Ken Kemphues graduated from Northern Virginia Community College and finished his B.A. in Biology at the University of Virginia. He received his Ph.D. from Indiana University in Genetics and trained as an NIH postdoctoral fellow at the University of Colorado. He joined the Cornell Faculty in 1984.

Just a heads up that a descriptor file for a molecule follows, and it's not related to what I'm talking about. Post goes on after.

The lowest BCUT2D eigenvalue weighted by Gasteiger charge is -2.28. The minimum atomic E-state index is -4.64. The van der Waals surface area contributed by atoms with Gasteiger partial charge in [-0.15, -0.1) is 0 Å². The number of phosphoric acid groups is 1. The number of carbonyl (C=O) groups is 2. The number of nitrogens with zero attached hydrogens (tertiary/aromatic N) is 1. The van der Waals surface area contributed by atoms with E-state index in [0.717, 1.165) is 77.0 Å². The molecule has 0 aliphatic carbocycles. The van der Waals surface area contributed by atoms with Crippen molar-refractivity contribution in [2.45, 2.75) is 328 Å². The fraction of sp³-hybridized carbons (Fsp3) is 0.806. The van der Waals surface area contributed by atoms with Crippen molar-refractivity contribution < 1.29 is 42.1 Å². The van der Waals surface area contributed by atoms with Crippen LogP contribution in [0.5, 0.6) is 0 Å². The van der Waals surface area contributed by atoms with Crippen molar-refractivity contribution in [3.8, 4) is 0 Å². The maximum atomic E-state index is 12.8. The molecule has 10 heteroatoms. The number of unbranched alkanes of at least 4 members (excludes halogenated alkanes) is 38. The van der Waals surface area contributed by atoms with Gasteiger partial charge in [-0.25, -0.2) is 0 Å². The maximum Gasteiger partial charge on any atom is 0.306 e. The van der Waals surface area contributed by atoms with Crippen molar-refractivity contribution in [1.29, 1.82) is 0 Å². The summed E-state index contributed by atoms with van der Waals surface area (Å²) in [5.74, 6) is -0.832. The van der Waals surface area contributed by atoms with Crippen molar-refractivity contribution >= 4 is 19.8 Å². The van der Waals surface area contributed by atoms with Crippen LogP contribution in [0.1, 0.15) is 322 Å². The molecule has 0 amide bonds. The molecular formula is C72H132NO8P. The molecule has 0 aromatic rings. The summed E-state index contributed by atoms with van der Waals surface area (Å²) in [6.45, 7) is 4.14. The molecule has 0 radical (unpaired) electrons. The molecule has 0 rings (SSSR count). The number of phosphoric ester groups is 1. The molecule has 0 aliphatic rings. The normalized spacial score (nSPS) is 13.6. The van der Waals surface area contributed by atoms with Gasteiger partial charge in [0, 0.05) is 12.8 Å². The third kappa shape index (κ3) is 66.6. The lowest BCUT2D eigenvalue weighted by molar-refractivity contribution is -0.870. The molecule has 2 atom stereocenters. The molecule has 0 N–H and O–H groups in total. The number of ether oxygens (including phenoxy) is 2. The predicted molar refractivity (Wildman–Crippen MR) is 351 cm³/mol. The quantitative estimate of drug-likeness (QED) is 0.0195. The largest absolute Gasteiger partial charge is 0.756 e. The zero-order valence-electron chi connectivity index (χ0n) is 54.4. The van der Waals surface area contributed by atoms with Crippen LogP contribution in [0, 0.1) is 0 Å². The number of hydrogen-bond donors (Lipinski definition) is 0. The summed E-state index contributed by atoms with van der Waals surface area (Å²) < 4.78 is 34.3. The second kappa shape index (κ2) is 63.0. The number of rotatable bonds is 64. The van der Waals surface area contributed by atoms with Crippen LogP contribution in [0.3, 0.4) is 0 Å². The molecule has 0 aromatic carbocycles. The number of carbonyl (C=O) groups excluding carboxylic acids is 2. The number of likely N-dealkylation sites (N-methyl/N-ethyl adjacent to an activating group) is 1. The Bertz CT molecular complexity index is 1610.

My research focuses on understanding the molecular mechanisms underlying the establishment of cell polarity with a special emphasis on asymmetric cell divisions during embryonic development. This work has broad biological relevance since polarity is a central aspect of cellular function and organismal development and because defects in cell polarity have been implicated in cancer. The proteins we discovered and continue to study, the PAR proteins, have been found to be key components of systems for establishing polarity in a variety of cell types and a variety of animals, including humans. My overall objective is to contribute as much as possible to a complete molecular understanding of how cell polarity is established and maintained and how asymmetric divisions contribute to embryonic development.